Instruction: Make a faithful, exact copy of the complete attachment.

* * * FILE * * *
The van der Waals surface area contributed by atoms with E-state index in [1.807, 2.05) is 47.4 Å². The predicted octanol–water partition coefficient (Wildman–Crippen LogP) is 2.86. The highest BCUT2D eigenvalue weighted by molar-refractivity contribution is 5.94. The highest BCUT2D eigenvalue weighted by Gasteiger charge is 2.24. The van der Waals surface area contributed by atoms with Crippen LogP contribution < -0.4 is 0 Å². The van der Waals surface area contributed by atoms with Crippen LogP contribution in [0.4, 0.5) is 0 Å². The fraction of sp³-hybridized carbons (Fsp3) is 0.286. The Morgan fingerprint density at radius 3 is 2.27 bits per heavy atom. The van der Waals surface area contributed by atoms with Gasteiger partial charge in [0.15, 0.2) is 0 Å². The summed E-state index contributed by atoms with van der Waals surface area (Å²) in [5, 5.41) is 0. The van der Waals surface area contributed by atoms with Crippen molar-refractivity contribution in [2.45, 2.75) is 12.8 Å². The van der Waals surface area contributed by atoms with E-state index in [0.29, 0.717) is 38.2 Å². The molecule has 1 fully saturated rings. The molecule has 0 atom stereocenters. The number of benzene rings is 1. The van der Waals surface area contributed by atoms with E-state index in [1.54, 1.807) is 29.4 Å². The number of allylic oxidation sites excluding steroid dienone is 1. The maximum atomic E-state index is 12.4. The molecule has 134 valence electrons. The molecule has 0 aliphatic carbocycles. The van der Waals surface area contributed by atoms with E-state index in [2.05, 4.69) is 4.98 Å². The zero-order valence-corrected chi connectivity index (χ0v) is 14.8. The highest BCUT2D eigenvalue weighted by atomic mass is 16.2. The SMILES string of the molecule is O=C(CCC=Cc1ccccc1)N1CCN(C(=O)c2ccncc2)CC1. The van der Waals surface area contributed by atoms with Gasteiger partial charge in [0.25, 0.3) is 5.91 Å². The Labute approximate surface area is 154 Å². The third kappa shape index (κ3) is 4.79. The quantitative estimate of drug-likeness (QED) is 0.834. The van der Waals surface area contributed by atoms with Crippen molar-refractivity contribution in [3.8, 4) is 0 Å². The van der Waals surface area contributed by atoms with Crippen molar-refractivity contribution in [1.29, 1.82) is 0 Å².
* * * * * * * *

The van der Waals surface area contributed by atoms with E-state index in [1.807, 2.05) is 47.4 Å². The predicted octanol–water partition coefficient (Wildman–Crippen LogP) is 2.86. The highest BCUT2D eigenvalue weighted by molar-refractivity contribution is 5.94. The highest BCUT2D eigenvalue weighted by Gasteiger charge is 2.24. The van der Waals surface area contributed by atoms with Crippen LogP contribution < -0.4 is 0 Å². The van der Waals surface area contributed by atoms with Crippen LogP contribution in [0.4, 0.5) is 0 Å². The fraction of sp³-hybridized carbons (Fsp3) is 0.286. The Morgan fingerprint density at radius 3 is 2.27 bits per heavy atom. The van der Waals surface area contributed by atoms with Gasteiger partial charge in [0.15, 0.2) is 0 Å². The summed E-state index contributed by atoms with van der Waals surface area (Å²) in [5, 5.41) is 0. The van der Waals surface area contributed by atoms with Crippen molar-refractivity contribution in [2.45, 2.75) is 12.8 Å². The van der Waals surface area contributed by atoms with E-state index in [0.29, 0.717) is 38.2 Å². The molecule has 1 fully saturated rings. The molecule has 0 atom stereocenters. The number of benzene rings is 1. The van der Waals surface area contributed by atoms with E-state index in [1.54, 1.807) is 29.4 Å². The number of allylic oxidation sites excluding steroid dienone is 1. The maximum atomic E-state index is 12.4. The molecule has 134 valence electrons. The molecule has 0 aliphatic carbocycles. The van der Waals surface area contributed by atoms with E-state index in [2.05, 4.69) is 4.98 Å². The zero-order valence-corrected chi connectivity index (χ0v) is 14.8. The highest BCUT2D eigenvalue weighted by atomic mass is 16.2. The SMILES string of the molecule is O=C(CCC=Cc1ccccc1)N1CCN(C(=O)c2ccncc2)CC1. The van der Waals surface area contributed by atoms with Gasteiger partial charge in [0.25, 0.3) is 5.91 Å². The Labute approximate surface area is 154 Å². The third kappa shape index (κ3) is 4.79. The quantitative estimate of drug-likeness (QED) is 0.834. The van der Waals surface area contributed by atoms with Crippen molar-refractivity contribution in [3.8, 4) is 0 Å². The van der Waals surface area contributed by atoms with Crippen molar-refractivity contribution in [1.29, 1.82) is 0 Å².